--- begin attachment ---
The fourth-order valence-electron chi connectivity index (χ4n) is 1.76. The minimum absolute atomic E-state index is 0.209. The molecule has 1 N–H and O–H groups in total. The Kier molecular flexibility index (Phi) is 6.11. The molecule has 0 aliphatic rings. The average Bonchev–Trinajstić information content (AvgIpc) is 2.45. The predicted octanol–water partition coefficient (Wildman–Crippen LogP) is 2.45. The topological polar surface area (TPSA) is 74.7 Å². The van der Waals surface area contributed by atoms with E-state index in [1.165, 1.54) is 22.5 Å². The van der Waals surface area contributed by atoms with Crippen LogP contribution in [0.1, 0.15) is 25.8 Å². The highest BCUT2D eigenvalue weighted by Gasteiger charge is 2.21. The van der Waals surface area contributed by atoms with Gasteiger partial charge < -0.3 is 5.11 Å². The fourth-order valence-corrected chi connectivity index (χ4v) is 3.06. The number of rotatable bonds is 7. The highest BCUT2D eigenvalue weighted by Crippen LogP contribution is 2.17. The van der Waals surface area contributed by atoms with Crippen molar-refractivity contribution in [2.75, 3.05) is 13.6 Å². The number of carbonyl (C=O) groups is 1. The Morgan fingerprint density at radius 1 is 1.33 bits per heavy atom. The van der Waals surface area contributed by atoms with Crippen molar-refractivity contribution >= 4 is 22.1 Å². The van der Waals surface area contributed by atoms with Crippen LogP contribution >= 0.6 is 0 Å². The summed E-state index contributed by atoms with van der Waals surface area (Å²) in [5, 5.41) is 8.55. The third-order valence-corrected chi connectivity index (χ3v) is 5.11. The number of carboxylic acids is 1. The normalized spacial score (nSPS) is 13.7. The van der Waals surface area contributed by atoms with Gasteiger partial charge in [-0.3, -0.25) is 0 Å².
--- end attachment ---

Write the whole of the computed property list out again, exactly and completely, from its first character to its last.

The fourth-order valence-electron chi connectivity index (χ4n) is 1.76. The minimum absolute atomic E-state index is 0.209. The molecule has 1 N–H and O–H groups in total. The Kier molecular flexibility index (Phi) is 6.11. The molecule has 0 aliphatic rings. The average Bonchev–Trinajstić information content (AvgIpc) is 2.45. The predicted octanol–water partition coefficient (Wildman–Crippen LogP) is 2.45. The topological polar surface area (TPSA) is 74.7 Å². The van der Waals surface area contributed by atoms with E-state index in [1.165, 1.54) is 22.5 Å². The van der Waals surface area contributed by atoms with Crippen LogP contribution in [0.1, 0.15) is 25.8 Å². The highest BCUT2D eigenvalue weighted by Gasteiger charge is 2.21. The van der Waals surface area contributed by atoms with Gasteiger partial charge < -0.3 is 5.11 Å². The fourth-order valence-corrected chi connectivity index (χ4v) is 3.06. The number of rotatable bonds is 7. The highest BCUT2D eigenvalue weighted by Crippen LogP contribution is 2.17. The van der Waals surface area contributed by atoms with Crippen molar-refractivity contribution in [2.75, 3.05) is 13.6 Å². The number of carbonyl (C=O) groups is 1. The Morgan fingerprint density at radius 1 is 1.33 bits per heavy atom. The van der Waals surface area contributed by atoms with Crippen molar-refractivity contribution >= 4 is 22.1 Å². The van der Waals surface area contributed by atoms with Crippen LogP contribution >= 0.6 is 0 Å². The summed E-state index contributed by atoms with van der Waals surface area (Å²) in [5, 5.41) is 8.55. The third-order valence-corrected chi connectivity index (χ3v) is 5.11. The number of carboxylic acids is 1. The normalized spacial score (nSPS) is 13.7. The van der Waals surface area contributed by atoms with Gasteiger partial charge in [-0.3, -0.25) is 0 Å².